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These fluffy-crisp Sourdough Waffles have the most amazing flavor and texture and are made with your sourdough discard so nothing goes to waste! The overnight batter is made in advance so there is hardly any work to do in the morning to enjoy fresh, hot waffles!
We kind of have a thing for waffles around here. From liege waffles, which are the kind made from a yeast dough with sugar pearls kneaded in, to the American-style Belgian waffles, they are one of our favorite breakfast foods.
So obviously once I had a strong sourdough starter and began looking for ways to use my discard so it didn’t just go to waste, I was tempted by the thought of sourdough waffles. Easily, these are our favorite thing to make with sourdough discard so far.
Sourdough waffles are a tangy, crispy, and delicious breakfast like you’ve never had before. You will use a portion of your sourdough starter discard to create a “sponge”, which is just a fancy word for a batter-like mixture that sits out at room temperature overnight so the flavor can develop slowly over a period of time. It’s just a combination of sourdough start discard, flour, sugar, and buttermilk that gets mixed together until it looks like a thick pancake batter.
The next morning when you wake up, just stir in eggs, baking soda, and vanilla and heat up the waffle maker! You’ll have hot, amazing waffles in no time! If you don’t happen to plan ahead and whip up the batter the night before, you can totally skip the overnight rest and still have pretty darn excellent waffles. The sourdough flavor just won’t be as pronounced as when it has time to develop for the longer period.
These sourdough starter waffles go great with fresh berries and sweetened whipped cream. The mix of the tangy with the sweet is unbeatable, especially with a little real maple syrup drizzled over the top.
Ingredients in sourdough waffles
- Unfed sourdough discard: This is the stuff that you would otherwise toss before feeding your sourdough. It can be room temp or straight from the fridge. Just stir down your sourdough starter that is no longer active, measure off enough for these waffles, then feed the rest as usual.
- Buttermilk: I’m partial to buttermilk, but you could actually get away with milk in this recipe if buttermilk isn’t available. Or make a buttermilk substitute by adding 1 tablespoon of vinegar or lemon juice to a 1 cup measuring cup, then filling it up the rest of the way with milk. After letting that sit for 5 minutes, you’ve got a great buttermilk substitute!
- Baking soda
- Butter: I use salted butter. If using unsalted, just add an extra pinch of salt to your waffle batter.
How to Make Sourdough Waffles
- Make the sponge for the waffles by stirring down your sourdough starter and removing enough for the batter. Add the discard with the flour, sugar, and buttermilk in a large bowl, stirring with a wooden spoon until combined. It will be very thick. Cover and let it sit out overnight. Even though there is dairy, it will be fine at room temperature, which will help the flavor develop. Although if you are concerned, you can stick it in the fridge for up to 24 hours even.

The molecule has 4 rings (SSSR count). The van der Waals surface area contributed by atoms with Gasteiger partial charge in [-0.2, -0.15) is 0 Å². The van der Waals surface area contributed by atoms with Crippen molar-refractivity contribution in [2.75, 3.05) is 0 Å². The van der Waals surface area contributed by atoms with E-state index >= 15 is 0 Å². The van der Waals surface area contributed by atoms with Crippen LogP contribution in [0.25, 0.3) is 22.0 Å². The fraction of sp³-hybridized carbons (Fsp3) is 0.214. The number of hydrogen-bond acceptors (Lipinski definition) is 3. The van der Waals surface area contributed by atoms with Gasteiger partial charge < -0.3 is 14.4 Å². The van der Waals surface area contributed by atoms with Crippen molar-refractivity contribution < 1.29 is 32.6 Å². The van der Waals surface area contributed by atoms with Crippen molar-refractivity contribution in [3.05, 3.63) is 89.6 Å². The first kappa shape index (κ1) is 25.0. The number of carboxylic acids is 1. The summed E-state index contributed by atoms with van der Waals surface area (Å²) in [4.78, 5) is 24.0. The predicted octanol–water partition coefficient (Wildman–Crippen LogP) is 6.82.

- The next morning, plug in your waffle iron so it can get nice and hot. Stir in the eggs, melted butter, baking soda, vanilla, and salt. Unlike most waffle recipes where you separate and beat the egg whites, I skip that with sourdough waffles and still end up with the fluffiest, most wonderful waffles imaginable.
- Pour the batter into the hot waffle maker and cook until they’re golden brown and cooked through. The amount may vary slightly depending on your waffle maker, but it’s usually about 1/3 to 1/2 cup of batter for each waffle in mine. Honestly, I just eyeball it.
- Transfer the cooked waffles to a wire cooling rack instead of a plate. This helps them not to steam on the bottom, which takes away from the crispiness. They can be kept warm in the oven set at a low temperature while you finish cooking the remaining waffles.
What goes with sourdough waffles?
Practically anything! If you can picture it tasting great with “normal” waffles then it shouldn’t be hard to imagine it with these sourdough waffles. We love it with bacon and eggs to round things out, but some yogurt and fresh fruit would be great on the side as well. Or pair them with fried chicken for chicken and waffles!
You can also top them with your favorite toppings. Syrup and whipped cream are the obvious choices, but jam, peanut butter, nutella, cookie butter, mini chocolate chips, or apple butter are also all great choices!
What kind of syrup do you put on sourdough waffles?
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- 2 cups all-purpose flour
- 2 tablespoons sugar
- 2 cups buttermilk
- 1 cup unfed sourdough starter/discard
- All of the sponge
- 2 large eggs
- 1/4 cup butter, melted
- 3/4 teaspoon salt
- 1 teaspoon baking soda
- 2 teaspoons vanilla extract
- To make the sponge, stir down the sourdough starter, which can either be room temperature or cold if you keep it in the fridge. Add 1 cup of the unfed starter discard (now is a good time to feed your remaining starter) to a large bowl with the flour, sugar, and buttermilk. It will be quite thick. Cover and let sit overnight at room temperature or up to 24 hours in the fridge.
- The next morning, preheat your waffle maker. Add the eggs, melted butter, baking soda, vanilla, and salt to the overnight sponge, stirring until combined.
- Pour some of the batter into a waffle press and close the lid. Cook until golden brown and cooked all the way through. Transfer to a wire rack and keep warm in a 225 degree F oven while you repeat with the remaining batter until ready to serve.
Recipe adapted from King Arthur Flour.
Amount Per Serving: Calories: 184Total Fat: 5gSaturated Fat: 3gTrans Fat: 0gUnsaturated Fat: 2gCholesterol: 43mgSodium: 358mgCarbohydrates: 28gFiber: 1gSugar: 4gProtein: 6g